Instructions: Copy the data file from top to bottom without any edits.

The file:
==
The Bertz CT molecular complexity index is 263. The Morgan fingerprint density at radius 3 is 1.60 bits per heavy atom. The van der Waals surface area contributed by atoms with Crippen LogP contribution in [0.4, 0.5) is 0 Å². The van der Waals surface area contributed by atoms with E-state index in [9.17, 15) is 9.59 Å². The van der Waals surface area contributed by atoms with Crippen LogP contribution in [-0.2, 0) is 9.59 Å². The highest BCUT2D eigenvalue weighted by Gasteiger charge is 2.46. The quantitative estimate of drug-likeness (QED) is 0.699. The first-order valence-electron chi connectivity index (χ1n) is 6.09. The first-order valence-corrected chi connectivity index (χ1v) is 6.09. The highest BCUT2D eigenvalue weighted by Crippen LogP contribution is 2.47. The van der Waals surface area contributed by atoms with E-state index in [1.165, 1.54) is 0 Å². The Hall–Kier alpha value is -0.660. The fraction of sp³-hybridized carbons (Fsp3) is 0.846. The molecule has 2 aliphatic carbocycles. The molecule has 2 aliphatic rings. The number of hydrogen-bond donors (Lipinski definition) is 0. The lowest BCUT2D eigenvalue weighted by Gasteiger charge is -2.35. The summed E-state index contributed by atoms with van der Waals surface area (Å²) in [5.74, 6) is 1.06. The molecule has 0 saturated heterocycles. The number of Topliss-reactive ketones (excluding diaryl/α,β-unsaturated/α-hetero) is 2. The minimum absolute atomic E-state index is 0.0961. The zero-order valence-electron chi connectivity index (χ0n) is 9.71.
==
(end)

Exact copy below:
The Bertz CT molecular complexity index is 263. The Morgan fingerprint density at radius 3 is 1.60 bits per heavy atom. The van der Waals surface area contributed by atoms with Crippen LogP contribution in [0.4, 0.5) is 0 Å². The van der Waals surface area contributed by atoms with E-state index in [9.17, 15) is 9.59 Å². The van der Waals surface area contributed by atoms with Crippen LogP contribution in [-0.2, 0) is 9.59 Å². The highest BCUT2D eigenvalue weighted by Gasteiger charge is 2.46. The quantitative estimate of drug-likeness (QED) is 0.699. The first-order valence-electron chi connectivity index (χ1n) is 6.09. The first-order valence-corrected chi connectivity index (χ1v) is 6.09. The highest BCUT2D eigenvalue weighted by Crippen LogP contribution is 2.47. The van der Waals surface area contributed by atoms with E-state index in [1.165, 1.54) is 0 Å². The Hall–Kier alpha value is -0.660. The fraction of sp³-hybridized carbons (Fsp3) is 0.846. The molecule has 2 aliphatic carbocycles. The molecule has 2 aliphatic rings. The number of hydrogen-bond donors (Lipinski definition) is 0. The lowest BCUT2D eigenvalue weighted by Gasteiger charge is -2.35. The summed E-state index contributed by atoms with van der Waals surface area (Å²) in [5.74, 6) is 1.06. The molecule has 0 saturated heterocycles. The number of Topliss-reactive ketones (excluding diaryl/α,β-unsaturated/α-hetero) is 2. The minimum absolute atomic E-state index is 0.0961. The zero-order valence-electron chi connectivity index (χ0n) is 9.71.